New research from the Department of Economics at American University of Sharjah finds that obesity may be a significant contributor to climate change.This research, which was published in the journal Public Health, assessed the connection between the obesity rate and greenhouse gas emissions across the United States over a 15-year period.
According to Dr. Jay Squalli, the author of this study and Professor of Economics in the Department of Economics of the School of Business Administration, “This research lies on the premise that obese people are not only heavier to transport but also frequent users of private vehicles. As a result, increased fuel consumption is expected to increase carbon emissions.” He added, “Obese people also consume more food than their leaner counterparts, and that could contribute to greenhouse gas emissions.” He explained that “In order to satisfy larger consumption of food, more pesticides and fertilizers must be used to increase yields, and these larger yields must be then transported to their end users.”
The study estimated that the transportation sector would be a net contributor to carbon dioxide emissions if the obesity rate exceeded 33.7 percent, which currently sits at or below the 2016 obesity rates of the US states of West Virginia, Mississippi, Alabama, Arkansas, Louisiana, Tennessee, Kentucky and Texas. On the other hand, it estimated that transportation and crop and animal farming would be net contributors to nitrous oxide emissions if the obesity rate exceeded 22.5 percent and 20.2 percent, respectively.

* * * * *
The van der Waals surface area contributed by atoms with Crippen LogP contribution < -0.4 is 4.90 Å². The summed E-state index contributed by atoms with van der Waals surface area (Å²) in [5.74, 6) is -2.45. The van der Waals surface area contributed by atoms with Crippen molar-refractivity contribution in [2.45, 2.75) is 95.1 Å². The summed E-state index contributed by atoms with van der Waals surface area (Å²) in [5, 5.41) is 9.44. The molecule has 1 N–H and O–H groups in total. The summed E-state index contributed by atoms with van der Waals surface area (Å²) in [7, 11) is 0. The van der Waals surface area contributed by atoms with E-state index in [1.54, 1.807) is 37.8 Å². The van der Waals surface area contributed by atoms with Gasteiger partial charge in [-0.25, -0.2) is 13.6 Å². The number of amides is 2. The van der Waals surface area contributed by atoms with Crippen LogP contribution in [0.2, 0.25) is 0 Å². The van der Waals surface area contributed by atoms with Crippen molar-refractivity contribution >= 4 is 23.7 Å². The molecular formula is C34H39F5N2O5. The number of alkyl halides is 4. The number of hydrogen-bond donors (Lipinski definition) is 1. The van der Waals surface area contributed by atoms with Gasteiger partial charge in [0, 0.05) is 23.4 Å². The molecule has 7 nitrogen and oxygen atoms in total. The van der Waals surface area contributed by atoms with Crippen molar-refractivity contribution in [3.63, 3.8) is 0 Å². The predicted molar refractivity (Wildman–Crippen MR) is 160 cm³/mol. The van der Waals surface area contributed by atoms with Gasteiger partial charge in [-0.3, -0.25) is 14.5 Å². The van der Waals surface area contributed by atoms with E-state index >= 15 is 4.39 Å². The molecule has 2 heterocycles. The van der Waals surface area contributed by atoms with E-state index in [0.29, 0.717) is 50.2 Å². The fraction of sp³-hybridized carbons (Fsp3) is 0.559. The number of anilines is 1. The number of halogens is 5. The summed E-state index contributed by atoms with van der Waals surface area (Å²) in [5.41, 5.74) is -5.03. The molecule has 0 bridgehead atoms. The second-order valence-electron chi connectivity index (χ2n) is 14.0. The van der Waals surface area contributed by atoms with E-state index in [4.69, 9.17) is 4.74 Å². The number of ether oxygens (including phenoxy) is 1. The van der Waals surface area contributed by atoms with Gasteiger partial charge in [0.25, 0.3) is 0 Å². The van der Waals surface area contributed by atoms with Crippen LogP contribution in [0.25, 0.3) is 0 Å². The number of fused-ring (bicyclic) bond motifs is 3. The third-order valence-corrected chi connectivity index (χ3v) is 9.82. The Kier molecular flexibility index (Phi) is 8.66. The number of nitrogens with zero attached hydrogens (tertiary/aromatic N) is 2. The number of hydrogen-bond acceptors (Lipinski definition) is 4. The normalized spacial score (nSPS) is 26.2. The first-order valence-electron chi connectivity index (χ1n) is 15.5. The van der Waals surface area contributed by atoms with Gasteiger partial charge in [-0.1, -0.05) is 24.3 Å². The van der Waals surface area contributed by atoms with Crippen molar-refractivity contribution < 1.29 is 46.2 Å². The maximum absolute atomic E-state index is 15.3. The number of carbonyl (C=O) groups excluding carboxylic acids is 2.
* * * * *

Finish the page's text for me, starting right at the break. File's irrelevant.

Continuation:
“Colorado is currently the only state with an obesity rate of 22.3 percent, which means that in the rest of the country obesity may have already pushed the transportation and crop and animal farming sectors to become net contributors to climate change,” said Dr. Squalli. He warned, “We must be more concerned in this context about nitrous oxide emissions, which come from agricultural soil management and transportation, among other things, and that have a 100-year global warming potential of up to 298. This means that one pound of nitrous oxide would cause 298 times as much harm to the environment as a pound of carbon dioxide over a 100-year period.”
The study highlighted the challenges faced by policymakers in tackling the obesity epidemic not only in the United States, but also across the world. It provided a number of suggestions. “We need to have an open and candid discussion about the obesity problem. Political correctness and blame shifting will only divert our attention and resources away from finding effective solutions,” said Dr. Squalli. He added, “Every country should carefully design its policy measures to ensure the reversal of the current obesity trend. For example, a tax could be levied on unhealthy food choices or on excessive fuel consumption. This is especially important for the UAE, where the obesity rate is about double the world average. Admittedly, the UAE has already taken important steps by levying a 50 percent tax on sugary drinks and a 100 percent tax on tobacco products and energy drinks, but more can certainly be done by extending such taxes to a larger range of products.”
Dr. Jay Squalli is a professor of economics at American University of Sharjah.